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Emotion and language: valence and arousal affect word recognition

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Abstract
Emotion influences most aspects of cognition and behavior, but emotional factors are conspicuously absent from current models of word recognition. The influence of emotion on word recognition has mostly been reported in prior studies on the automatic vigilance for negative stimuli, but the precise nature of this relationship is unclear. Various models of automatic vigilance have claimed that the effect of valence on response times is categorical, an inverted U, or interactive with arousal. In the present study, we used a sample of 12,658 words and included many lexical and semantic control factors to determine the precise nature of the effects of arousal and valence on word recognition. Converging empirical patterns observed in word-level and trial-level data from lexical decision and naming indicate that valence and arousal exert independent monotonic effects: Negative words are recognized more slowly than positive words, and arousing words are recognized more slowly than calming words. Valence explained about 2% of the variance in word recognition latencies, whereas the effect of arousal was smaller. Valence and arousal do not interact, but both interact with word frequency, such that valence and arousal exert larger effects among low-frequency words than among high-frequency words. These results necessitate a new model of affective word processing whereby the degree of negativity monotonically and independently predicts the speed of responding. This research also demonstrates that incorporating emotional factors, especially valence, improves the performance of models of word recognition.
Keywords
lexical decision and naming, word recognition, emotion, automatic vigilance, arousal and valence, DISYLLABIC WORDS, SOCIAL INFORMATION, PROCESSING EVIDENCE, INDIVIDUAL-DIFFERENCES, NEGATIVE WORDS, AUTOMATIC VIGILANCE, ENGLISH LEXICON PROJECT, AGE-OF-ACQUISITION, ATTENTION-GRABBING POWER, SEMANTIC CATEGORIZATION RESPONSES

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MLA
Kuperman, V et al. “Emotion and Language: Valence and Arousal Affect Word Recognition.” JOURNAL OF EXPERIMENTAL PSYCHOLOGY-GENERAL 143.3 (2014): 1065–1081. Print.
APA
Kuperman, V., Estes, Z., Brysbaert, M., & Warriner, A. (2014). Emotion and language: valence and arousal affect word recognition. JOURNAL OF EXPERIMENTAL PSYCHOLOGY-GENERAL, 143(3), 1065–1081.
Chicago author-date
Kuperman, V, Z Estes, Marc Brysbaert, and AB Warriner. 2014. “Emotion and Language: Valence and Arousal Affect Word Recognition.” Journal of Experimental Psychology-general 143 (3): 1065–1081.
Chicago author-date (all authors)
Kuperman, V, Z Estes, Marc Brysbaert, and AB Warriner. 2014. “Emotion and Language: Valence and Arousal Affect Word Recognition.” Journal of Experimental Psychology-general 143 (3): 1065–1081.
Vancouver
1.
Kuperman V, Estes Z, Brysbaert M, Warriner A. Emotion and language: valence and arousal affect word recognition. JOURNAL OF EXPERIMENTAL PSYCHOLOGY-GENERAL. 2014;143(3):1065–81.
IEEE
[1]
V. Kuperman, Z. Estes, M. Brysbaert, and A. Warriner, “Emotion and language: valence and arousal affect word recognition,” JOURNAL OF EXPERIMENTAL PSYCHOLOGY-GENERAL, vol. 143, no. 3, pp. 1065–1081, 2014.
@article{5774101,
  abstract     = {Emotion influences most aspects of cognition and behavior, but emotional factors are conspicuously absent from current models of word recognition. The influence of emotion on word recognition has mostly been reported in prior studies on the automatic vigilance for negative stimuli, but the precise nature of this relationship is unclear. Various models of automatic vigilance have claimed that the effect of valence on response times is categorical, an inverted U, or interactive with arousal. In the present study, we used a sample of 12,658 words and included many lexical and semantic control factors to determine the precise nature of the effects of arousal and valence on word recognition. Converging empirical patterns observed in word-level and trial-level data from lexical decision and naming indicate that valence and arousal exert independent monotonic effects: Negative words are recognized more slowly than positive words, and arousing words are recognized more slowly than calming words. Valence explained about 2% of the variance in word recognition latencies, whereas the effect of arousal was smaller. Valence and arousal do not interact, but both interact with word frequency, such that valence and arousal exert larger effects among low-frequency words than among high-frequency words. These results necessitate a new model of affective word processing whereby the degree of negativity monotonically and independently predicts the speed of responding. This research also demonstrates that incorporating emotional factors, especially valence, improves the performance of models of word recognition.},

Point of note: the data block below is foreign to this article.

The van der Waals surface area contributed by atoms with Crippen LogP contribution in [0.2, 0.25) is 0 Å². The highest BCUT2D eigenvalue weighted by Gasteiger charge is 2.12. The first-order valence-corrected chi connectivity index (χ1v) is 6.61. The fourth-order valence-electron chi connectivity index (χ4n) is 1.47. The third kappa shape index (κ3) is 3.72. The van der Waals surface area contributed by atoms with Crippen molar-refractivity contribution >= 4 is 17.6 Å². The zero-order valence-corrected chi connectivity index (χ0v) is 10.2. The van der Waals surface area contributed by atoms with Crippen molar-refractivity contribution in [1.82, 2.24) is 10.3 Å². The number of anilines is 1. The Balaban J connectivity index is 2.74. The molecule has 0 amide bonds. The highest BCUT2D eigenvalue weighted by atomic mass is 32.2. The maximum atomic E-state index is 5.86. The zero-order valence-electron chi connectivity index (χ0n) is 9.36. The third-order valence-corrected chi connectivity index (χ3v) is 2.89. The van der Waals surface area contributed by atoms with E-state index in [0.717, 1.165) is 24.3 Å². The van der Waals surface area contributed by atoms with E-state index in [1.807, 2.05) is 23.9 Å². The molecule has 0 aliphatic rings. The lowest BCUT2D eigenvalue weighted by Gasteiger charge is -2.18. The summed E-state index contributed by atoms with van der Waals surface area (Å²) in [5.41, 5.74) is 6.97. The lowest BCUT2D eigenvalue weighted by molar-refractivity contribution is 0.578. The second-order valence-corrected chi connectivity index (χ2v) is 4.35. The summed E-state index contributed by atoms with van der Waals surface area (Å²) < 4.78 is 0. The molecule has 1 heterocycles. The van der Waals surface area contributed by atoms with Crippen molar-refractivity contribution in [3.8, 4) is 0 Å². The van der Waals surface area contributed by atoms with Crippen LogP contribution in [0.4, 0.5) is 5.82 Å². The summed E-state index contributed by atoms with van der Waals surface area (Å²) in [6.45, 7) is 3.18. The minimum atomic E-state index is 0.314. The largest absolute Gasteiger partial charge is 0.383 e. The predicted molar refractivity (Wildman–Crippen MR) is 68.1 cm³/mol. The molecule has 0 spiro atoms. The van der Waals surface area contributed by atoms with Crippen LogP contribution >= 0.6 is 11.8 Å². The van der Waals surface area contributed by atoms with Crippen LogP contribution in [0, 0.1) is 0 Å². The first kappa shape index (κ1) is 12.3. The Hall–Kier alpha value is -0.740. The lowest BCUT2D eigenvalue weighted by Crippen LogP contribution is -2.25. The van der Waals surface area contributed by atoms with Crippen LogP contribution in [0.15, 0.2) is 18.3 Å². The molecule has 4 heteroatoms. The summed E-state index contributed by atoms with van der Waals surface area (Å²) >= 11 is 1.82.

author       = {Kuperman, V and Estes, Z and Brysbaert, Marc and Warriner, AB},
  issn         = {0096-3445},
  journal      = {JOURNAL OF EXPERIMENTAL PSYCHOLOGY-GENERAL},
  keywords     = {lexical decision and naming,word recognition,emotion,automatic vigilance,arousal and valence,DISYLLABIC WORDS,SOCIAL INFORMATION,PROCESSING EVIDENCE,INDIVIDUAL-DIFFERENCES,NEGATIVE WORDS,AUTOMATIC VIGILANCE,ENGLISH LEXICON PROJECT,AGE-OF-ACQUISITION,ATTENTION-GRABBING POWER,SEMANTIC CATEGORIZATION RESPONSES},
  language     = {eng},
  number       = {3},
  pages        = {1065--1081},
  title        = {Emotion and language: valence and arousal affect word recognition},
  url          = {http://dx.doi.org/10.1037/a0035669},
  volume       = {143},
  year         = {2014},
}

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